Ship Mortgages in Brazil – continuing uncertainty for secured creditors

UK, Brazil


In a significant ruling issued on 1 June 2016, the appellate court in São Paulo refused an appeal by a secured creditor and confirmed the decision of an earlier court-ruling in February 2016 that a Liberian ship mortgage over a vessel operating in Brazil is invalid as a matter of Brazilian law.

The implications of such a ruling, if not successfully appealed, are profound, potentially impacting creditors and borrowers in secured lending transactions in the Brazilian offshore oil and gas and wider shipping sectors.


The case: BTG Pactual Banco S/A – Cayman Branch v Nordic Trustee ASA.

A claim for the immediate repayment of a $28 million indemnity payment was brought by BTG Pactual Banco S/A (BTG) as an unsecured creditor of OSX 3 Leasing B.V, a Dutch company (OSX 3) against its asset the FPSO OSX 3 (the FPSO).

The claim was contested by Nordic Trustee ASA (the Nordic Trustee) as the trustee of certain bondholders whose $500m+ debt was secured by way of a Liberian-law governed ship mortgage over the FPSO, registered with first ranking priority at the Liberian Registry (the Mortgage).

In response, BTG claimed to have a lien over the FPSO and contended that, despite the Mortgage, Nordic Trustee did not have valid security over the vessel in Brazil so did not rank in priority to its own claim.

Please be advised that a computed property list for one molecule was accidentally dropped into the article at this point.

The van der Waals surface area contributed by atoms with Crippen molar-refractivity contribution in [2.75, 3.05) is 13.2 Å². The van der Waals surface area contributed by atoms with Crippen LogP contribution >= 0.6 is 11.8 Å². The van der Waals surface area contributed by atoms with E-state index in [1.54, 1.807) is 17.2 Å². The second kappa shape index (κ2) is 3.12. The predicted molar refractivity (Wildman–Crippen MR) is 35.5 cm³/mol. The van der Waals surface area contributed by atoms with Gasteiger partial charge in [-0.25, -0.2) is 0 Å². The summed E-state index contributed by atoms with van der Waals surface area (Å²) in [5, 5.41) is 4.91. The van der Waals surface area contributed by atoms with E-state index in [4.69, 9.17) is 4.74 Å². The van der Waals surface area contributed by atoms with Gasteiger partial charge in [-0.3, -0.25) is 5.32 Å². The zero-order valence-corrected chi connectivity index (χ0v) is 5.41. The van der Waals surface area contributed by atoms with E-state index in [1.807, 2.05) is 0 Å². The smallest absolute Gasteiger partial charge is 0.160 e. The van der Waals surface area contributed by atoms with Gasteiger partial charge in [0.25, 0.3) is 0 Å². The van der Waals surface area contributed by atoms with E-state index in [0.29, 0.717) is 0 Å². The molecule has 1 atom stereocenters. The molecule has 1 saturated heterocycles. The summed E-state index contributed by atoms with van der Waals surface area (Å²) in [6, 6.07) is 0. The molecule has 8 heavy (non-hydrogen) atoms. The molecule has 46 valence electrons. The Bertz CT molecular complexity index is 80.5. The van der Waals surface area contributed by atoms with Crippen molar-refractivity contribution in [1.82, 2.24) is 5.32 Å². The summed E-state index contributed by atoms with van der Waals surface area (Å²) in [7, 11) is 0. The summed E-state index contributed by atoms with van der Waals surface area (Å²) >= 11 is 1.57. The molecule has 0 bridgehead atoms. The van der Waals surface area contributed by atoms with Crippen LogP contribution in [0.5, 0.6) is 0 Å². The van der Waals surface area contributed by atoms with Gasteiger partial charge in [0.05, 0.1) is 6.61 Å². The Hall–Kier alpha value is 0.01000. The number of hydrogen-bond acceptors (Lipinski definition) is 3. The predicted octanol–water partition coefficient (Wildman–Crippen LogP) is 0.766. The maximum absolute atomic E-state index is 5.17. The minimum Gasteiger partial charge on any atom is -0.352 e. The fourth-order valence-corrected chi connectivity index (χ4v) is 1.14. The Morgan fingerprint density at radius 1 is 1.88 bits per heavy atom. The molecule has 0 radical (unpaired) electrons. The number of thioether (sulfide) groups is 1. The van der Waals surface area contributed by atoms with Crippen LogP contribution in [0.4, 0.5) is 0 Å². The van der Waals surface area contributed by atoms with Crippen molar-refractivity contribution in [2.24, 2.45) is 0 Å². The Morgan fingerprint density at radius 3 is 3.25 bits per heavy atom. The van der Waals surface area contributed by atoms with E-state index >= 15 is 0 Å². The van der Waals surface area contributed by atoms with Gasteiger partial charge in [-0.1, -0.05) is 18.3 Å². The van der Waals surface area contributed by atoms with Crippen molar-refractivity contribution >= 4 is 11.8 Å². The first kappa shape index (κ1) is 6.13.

The appeal court upheld the original judgement stating that the Mortgage was invalid for the following reasons:
  1. for the Mortgage to be valid in Brazil, an international treaty must be in place between Brazil and Liberia. There is no such treaty in place;

  2. the Mortgage may have been valid if there was shown to be international customary law that recognises the validity of the Mortgage in the jurisdiction of the FPSO’s location. This was not sufficiently evidenced; and

  3. the fact that the Mortgage was incapable of registration in Brazil was irrelevant.
In respect of point (1) above, Nordic Trustee argued that as Brazil is a signatory to the 1926 Brussels Convention on Maritime Liens and Mortgages and the 1928 Bustamante Code, the principle behind them (that both grant effect to foreign ship mortgages in Brazil) should apply, regardless of Liberia not being a signatory. This was rejected by the court.


The decision goes against international practice in failing to recognise such foreign-law governed security interests and creates continuing uncertainty for existing and future financings secured, or to be secured, over vessels operating in Brazilian waters. This uncertainty not only impacts mortgagees, but also vessel owners who may now find themselves in breach of various representations and undertakings as to validity of security in their existing financings.

However, this decision is not final and it is expected that Nordic Trustee will appeal to Brazil’s Supreme Justice Tribunal (the country’s highest court of appeal) for a reversal of the decision.


Until any successful appeal of this decision, we would recommend that lenders and borrowers in existing and proposed financings examine their overall security package, along with the representation and covenant provisions and consider whether appropriate qualifications are needed to avoid defaults being triggered. If structuring a new financing, then parties will wish to consider flagging and mortgaging the relevant vessel in a jurisdiction that is party to the relevant international treaties confirming the validity of such security interests.

Members of CMS’ shipping and offshore finance team acted for OSX Brasil S.A. and OSX 3 Leasing B.V. on the Norwegian bond financing for the construction and operation of the OSX 3 FPSO.